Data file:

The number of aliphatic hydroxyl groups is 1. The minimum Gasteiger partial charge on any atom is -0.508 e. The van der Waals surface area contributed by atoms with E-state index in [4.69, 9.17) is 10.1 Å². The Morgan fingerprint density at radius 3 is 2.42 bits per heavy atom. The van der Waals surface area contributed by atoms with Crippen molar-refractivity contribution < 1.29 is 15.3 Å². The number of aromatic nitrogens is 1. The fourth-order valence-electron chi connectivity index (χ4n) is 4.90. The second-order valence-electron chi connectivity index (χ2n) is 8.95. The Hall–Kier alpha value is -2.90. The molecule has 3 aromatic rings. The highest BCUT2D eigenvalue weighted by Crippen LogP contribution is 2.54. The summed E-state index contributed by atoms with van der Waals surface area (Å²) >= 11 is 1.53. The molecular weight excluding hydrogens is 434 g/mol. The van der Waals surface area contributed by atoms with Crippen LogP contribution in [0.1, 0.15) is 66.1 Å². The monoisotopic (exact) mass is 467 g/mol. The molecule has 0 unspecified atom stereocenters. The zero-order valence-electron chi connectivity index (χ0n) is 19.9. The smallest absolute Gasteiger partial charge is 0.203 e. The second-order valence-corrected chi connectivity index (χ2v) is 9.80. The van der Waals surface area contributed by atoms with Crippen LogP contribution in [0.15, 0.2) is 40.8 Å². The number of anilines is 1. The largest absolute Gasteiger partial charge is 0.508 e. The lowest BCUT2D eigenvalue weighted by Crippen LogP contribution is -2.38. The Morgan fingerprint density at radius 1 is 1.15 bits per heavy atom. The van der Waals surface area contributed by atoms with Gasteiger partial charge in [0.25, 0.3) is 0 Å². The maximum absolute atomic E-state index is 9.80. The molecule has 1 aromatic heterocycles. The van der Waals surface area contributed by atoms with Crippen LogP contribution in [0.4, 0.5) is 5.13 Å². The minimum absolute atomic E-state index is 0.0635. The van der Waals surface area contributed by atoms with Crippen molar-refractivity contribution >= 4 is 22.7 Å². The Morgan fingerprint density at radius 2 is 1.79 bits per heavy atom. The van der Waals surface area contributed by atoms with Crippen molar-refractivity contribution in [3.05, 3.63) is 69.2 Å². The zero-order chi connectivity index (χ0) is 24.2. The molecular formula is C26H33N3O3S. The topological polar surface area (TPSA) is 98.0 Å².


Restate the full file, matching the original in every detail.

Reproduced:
The number of aliphatic hydroxyl groups is 1. The minimum Gasteiger partial charge on any atom is -0.508 e. The van der Waals surface area contributed by atoms with E-state index in [4.69, 9.17) is 10.1 Å². The Morgan fingerprint density at radius 3 is 2.42 bits per heavy atom. The van der Waals surface area contributed by atoms with Crippen molar-refractivity contribution < 1.29 is 15.3 Å². The number of aromatic nitrogens is 1. The fourth-order valence-electron chi connectivity index (χ4n) is 4.90. The second-order valence-electron chi connectivity index (χ2n) is 8.95. The Hall–Kier alpha value is -2.90. The molecule has 3 aromatic rings. The highest BCUT2D eigenvalue weighted by Crippen LogP contribution is 2.54. The summed E-state index contributed by atoms with van der Waals surface area (Å²) >= 11 is 1.53. The molecular weight excluding hydrogens is 434 g/mol. The van der Waals surface area contributed by atoms with Crippen LogP contribution in [0.1, 0.15) is 66.1 Å². The monoisotopic (exact) mass is 467 g/mol. The molecule has 0 unspecified atom stereocenters. The zero-order valence-electron chi connectivity index (χ0n) is 19.9. The smallest absolute Gasteiger partial charge is 0.203 e. The second-order valence-corrected chi connectivity index (χ2v) is 9.80. The van der Waals surface area contributed by atoms with Crippen LogP contribution in [0.15, 0.2) is 40.8 Å². The number of anilines is 1. The largest absolute Gasteiger partial charge is 0.508 e. The lowest BCUT2D eigenvalue weighted by Crippen LogP contribution is -2.38. The Morgan fingerprint density at radius 1 is 1.15 bits per heavy atom. The van der Waals surface area contributed by atoms with Gasteiger partial charge in [0.25, 0.3) is 0 Å². The maximum absolute atomic E-state index is 9.80. The molecule has 1 aromatic heterocycles. The van der Waals surface area contributed by atoms with Crippen LogP contribution in [0.4, 0.5) is 5.13 Å². The minimum absolute atomic E-state index is 0.0635. The van der Waals surface area contributed by atoms with Crippen molar-refractivity contribution >= 4 is 22.7 Å². The Morgan fingerprint density at radius 2 is 1.79 bits per heavy atom. The van der Waals surface area contributed by atoms with Crippen molar-refractivity contribution in [3.05, 3.63) is 69.2 Å². The zero-order chi connectivity index (χ0) is 24.2. The molecular formula is C26H33N3O3S. The topological polar surface area (TPSA) is 98.0 Å².